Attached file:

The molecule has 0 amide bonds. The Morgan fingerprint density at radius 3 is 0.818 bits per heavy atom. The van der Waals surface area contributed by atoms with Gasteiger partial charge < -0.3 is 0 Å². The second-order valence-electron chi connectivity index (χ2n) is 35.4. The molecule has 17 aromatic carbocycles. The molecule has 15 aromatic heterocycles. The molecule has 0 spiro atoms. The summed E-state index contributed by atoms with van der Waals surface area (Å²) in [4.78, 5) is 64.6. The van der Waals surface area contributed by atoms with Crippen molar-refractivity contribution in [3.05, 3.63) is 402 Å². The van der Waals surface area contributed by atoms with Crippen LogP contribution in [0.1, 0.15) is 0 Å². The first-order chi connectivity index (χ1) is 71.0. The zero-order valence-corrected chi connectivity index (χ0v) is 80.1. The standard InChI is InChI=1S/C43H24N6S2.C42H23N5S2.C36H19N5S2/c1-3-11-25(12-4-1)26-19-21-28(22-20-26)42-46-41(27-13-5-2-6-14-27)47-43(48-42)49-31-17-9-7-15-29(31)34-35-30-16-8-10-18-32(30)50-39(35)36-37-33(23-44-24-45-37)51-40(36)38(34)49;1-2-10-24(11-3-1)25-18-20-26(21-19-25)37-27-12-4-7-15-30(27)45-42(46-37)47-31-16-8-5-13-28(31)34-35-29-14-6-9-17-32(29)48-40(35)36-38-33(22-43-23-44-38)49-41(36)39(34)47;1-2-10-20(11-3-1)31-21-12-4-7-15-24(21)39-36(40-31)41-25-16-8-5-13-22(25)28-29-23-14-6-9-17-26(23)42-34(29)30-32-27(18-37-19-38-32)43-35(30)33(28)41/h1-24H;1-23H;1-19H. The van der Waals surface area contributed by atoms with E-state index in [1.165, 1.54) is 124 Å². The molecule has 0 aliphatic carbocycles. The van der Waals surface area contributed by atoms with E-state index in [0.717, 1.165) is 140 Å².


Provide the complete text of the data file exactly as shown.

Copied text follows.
The molecule has 0 amide bonds. The Morgan fingerprint density at radius 3 is 0.818 bits per heavy atom. The van der Waals surface area contributed by atoms with Gasteiger partial charge < -0.3 is 0 Å². The second-order valence-electron chi connectivity index (χ2n) is 35.4. The molecule has 17 aromatic carbocycles. The molecule has 15 aromatic heterocycles. The molecule has 0 spiro atoms. The summed E-state index contributed by atoms with van der Waals surface area (Å²) in [4.78, 5) is 64.6. The van der Waals surface area contributed by atoms with Crippen molar-refractivity contribution in [3.05, 3.63) is 402 Å². The van der Waals surface area contributed by atoms with Crippen LogP contribution in [0.1, 0.15) is 0 Å². The first-order chi connectivity index (χ1) is 71.0. The zero-order valence-corrected chi connectivity index (χ0v) is 80.1. The standard InChI is InChI=1S/C43H24N6S2.C42H23N5S2.C36H19N5S2/c1-3-11-25(12-4-1)26-19-21-28(22-20-26)42-46-41(27-13-5-2-6-14-27)47-43(48-42)49-31-17-9-7-15-29(31)34-35-30-16-8-10-18-32(30)50-39(35)36-37-33(23-44-24-45-37)51-40(36)38(34)49;1-2-10-24(11-3-1)25-18-20-26(21-19-25)37-27-12-4-7-15-30(27)45-42(46-37)47-31-16-8-5-13-28(31)34-35-29-14-6-9-17-32(29)48-40(35)36-38-33(22-43-23-44-38)49-41(36)39(34)47;1-2-10-20(11-3-1)31-21-12-4-7-15-24(21)39-36(40-31)41-25-16-8-5-13-22(25)28-29-23-14-6-9-17-26(23)42-34(29)30-32-27(18-37-19-38-32)43-35(30)33(28)41/h1-24H;1-23H;1-19H. The van der Waals surface area contributed by atoms with E-state index in [1.165, 1.54) is 124 Å². The molecule has 0 aliphatic carbocycles. The van der Waals surface area contributed by atoms with E-state index in [0.717, 1.165) is 140 Å².